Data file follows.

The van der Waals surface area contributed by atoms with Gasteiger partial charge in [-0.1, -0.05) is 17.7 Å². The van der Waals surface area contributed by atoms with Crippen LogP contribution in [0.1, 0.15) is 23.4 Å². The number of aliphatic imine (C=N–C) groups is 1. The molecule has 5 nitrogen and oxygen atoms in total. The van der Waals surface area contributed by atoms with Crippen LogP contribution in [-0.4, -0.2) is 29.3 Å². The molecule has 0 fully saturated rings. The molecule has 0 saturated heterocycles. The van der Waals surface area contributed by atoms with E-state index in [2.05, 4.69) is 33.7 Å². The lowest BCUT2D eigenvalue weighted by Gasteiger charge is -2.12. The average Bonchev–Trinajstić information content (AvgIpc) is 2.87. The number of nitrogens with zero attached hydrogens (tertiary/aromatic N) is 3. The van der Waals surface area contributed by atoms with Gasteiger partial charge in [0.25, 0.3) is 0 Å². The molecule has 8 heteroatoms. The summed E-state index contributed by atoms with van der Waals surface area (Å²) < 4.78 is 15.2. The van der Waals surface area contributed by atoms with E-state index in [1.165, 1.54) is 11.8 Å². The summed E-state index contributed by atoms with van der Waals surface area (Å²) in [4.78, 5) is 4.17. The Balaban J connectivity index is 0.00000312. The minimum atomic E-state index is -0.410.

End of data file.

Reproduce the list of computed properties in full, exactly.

The van der Waals surface area contributed by atoms with Gasteiger partial charge in [-0.1, -0.05) is 17.7 Å². The van der Waals surface area contributed by atoms with Crippen LogP contribution in [0.1, 0.15) is 23.4 Å². The number of aliphatic imine (C=N–C) groups is 1. The molecule has 5 nitrogen and oxygen atoms in total. The van der Waals surface area contributed by atoms with Crippen LogP contribution in [-0.4, -0.2) is 29.3 Å². The molecule has 0 fully saturated rings. The molecule has 0 saturated heterocycles. The van der Waals surface area contributed by atoms with E-state index in [2.05, 4.69) is 33.7 Å². The lowest BCUT2D eigenvalue weighted by Gasteiger charge is -2.12. The average Bonchev–Trinajstić information content (AvgIpc) is 2.87. The number of nitrogens with zero attached hydrogens (tertiary/aromatic N) is 3. The van der Waals surface area contributed by atoms with Gasteiger partial charge in [0.25, 0.3) is 0 Å². The molecule has 8 heteroatoms. The summed E-state index contributed by atoms with van der Waals surface area (Å²) < 4.78 is 15.2. The van der Waals surface area contributed by atoms with E-state index in [1.165, 1.54) is 11.8 Å². The summed E-state index contributed by atoms with van der Waals surface area (Å²) in [4.78, 5) is 4.17. The Balaban J connectivity index is 0.00000312. The minimum atomic E-state index is -0.410.